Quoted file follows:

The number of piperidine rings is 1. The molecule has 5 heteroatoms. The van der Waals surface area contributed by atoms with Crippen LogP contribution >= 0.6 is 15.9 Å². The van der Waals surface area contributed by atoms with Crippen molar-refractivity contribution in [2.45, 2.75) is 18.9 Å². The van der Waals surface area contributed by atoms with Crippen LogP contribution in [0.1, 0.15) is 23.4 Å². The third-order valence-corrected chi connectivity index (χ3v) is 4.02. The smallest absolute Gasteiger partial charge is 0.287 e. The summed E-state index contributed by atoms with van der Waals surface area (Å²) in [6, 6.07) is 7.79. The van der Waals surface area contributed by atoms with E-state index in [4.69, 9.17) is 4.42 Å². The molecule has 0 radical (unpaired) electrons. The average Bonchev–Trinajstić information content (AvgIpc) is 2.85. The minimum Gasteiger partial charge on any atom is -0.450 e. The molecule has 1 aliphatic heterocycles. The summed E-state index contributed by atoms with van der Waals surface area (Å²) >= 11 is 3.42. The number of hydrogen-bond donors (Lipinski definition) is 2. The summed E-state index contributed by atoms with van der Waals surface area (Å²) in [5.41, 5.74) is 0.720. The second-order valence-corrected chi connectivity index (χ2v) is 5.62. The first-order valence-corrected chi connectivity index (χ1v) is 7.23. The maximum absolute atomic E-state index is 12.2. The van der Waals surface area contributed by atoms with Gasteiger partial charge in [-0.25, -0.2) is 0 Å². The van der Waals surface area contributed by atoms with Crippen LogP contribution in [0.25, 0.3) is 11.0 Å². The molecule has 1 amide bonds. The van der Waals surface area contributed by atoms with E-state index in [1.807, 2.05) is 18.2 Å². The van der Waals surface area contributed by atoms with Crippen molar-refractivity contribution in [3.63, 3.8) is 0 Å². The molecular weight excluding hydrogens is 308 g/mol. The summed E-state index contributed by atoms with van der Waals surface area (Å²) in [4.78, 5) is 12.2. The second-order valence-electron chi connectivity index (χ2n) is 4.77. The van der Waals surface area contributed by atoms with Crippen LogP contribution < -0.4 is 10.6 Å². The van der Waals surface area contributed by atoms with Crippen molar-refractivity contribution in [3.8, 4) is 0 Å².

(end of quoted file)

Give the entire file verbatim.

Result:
The number of piperidine rings is 1. The molecule has 5 heteroatoms. The van der Waals surface area contributed by atoms with Crippen LogP contribution >= 0.6 is 15.9 Å². The van der Waals surface area contributed by atoms with Crippen molar-refractivity contribution in [2.45, 2.75) is 18.9 Å². The van der Waals surface area contributed by atoms with Crippen LogP contribution in [0.1, 0.15) is 23.4 Å². The third-order valence-corrected chi connectivity index (χ3v) is 4.02. The smallest absolute Gasteiger partial charge is 0.287 e. The summed E-state index contributed by atoms with van der Waals surface area (Å²) in [6, 6.07) is 7.79. The van der Waals surface area contributed by atoms with E-state index in [4.69, 9.17) is 4.42 Å². The molecule has 0 radical (unpaired) electrons. The average Bonchev–Trinajstić information content (AvgIpc) is 2.85. The minimum Gasteiger partial charge on any atom is -0.450 e. The molecule has 1 aliphatic heterocycles. The summed E-state index contributed by atoms with van der Waals surface area (Å²) >= 11 is 3.42. The number of hydrogen-bond donors (Lipinski definition) is 2. The summed E-state index contributed by atoms with van der Waals surface area (Å²) in [5.41, 5.74) is 0.720. The second-order valence-corrected chi connectivity index (χ2v) is 5.62. The first-order valence-corrected chi connectivity index (χ1v) is 7.23. The maximum absolute atomic E-state index is 12.2. The van der Waals surface area contributed by atoms with Gasteiger partial charge in [-0.25, -0.2) is 0 Å². The van der Waals surface area contributed by atoms with Crippen LogP contribution in [0.25, 0.3) is 11.0 Å². The molecule has 1 amide bonds. The van der Waals surface area contributed by atoms with E-state index in [1.807, 2.05) is 18.2 Å². The van der Waals surface area contributed by atoms with Crippen molar-refractivity contribution in [3.63, 3.8) is 0 Å². The molecular weight excluding hydrogens is 308 g/mol. The summed E-state index contributed by atoms with van der Waals surface area (Å²) in [4.78, 5) is 12.2. The second-order valence-electron chi connectivity index (χ2n) is 4.77. The van der Waals surface area contributed by atoms with Crippen LogP contribution < -0.4 is 10.6 Å². The van der Waals surface area contributed by atoms with Crippen molar-refractivity contribution in [3.8, 4) is 0 Å².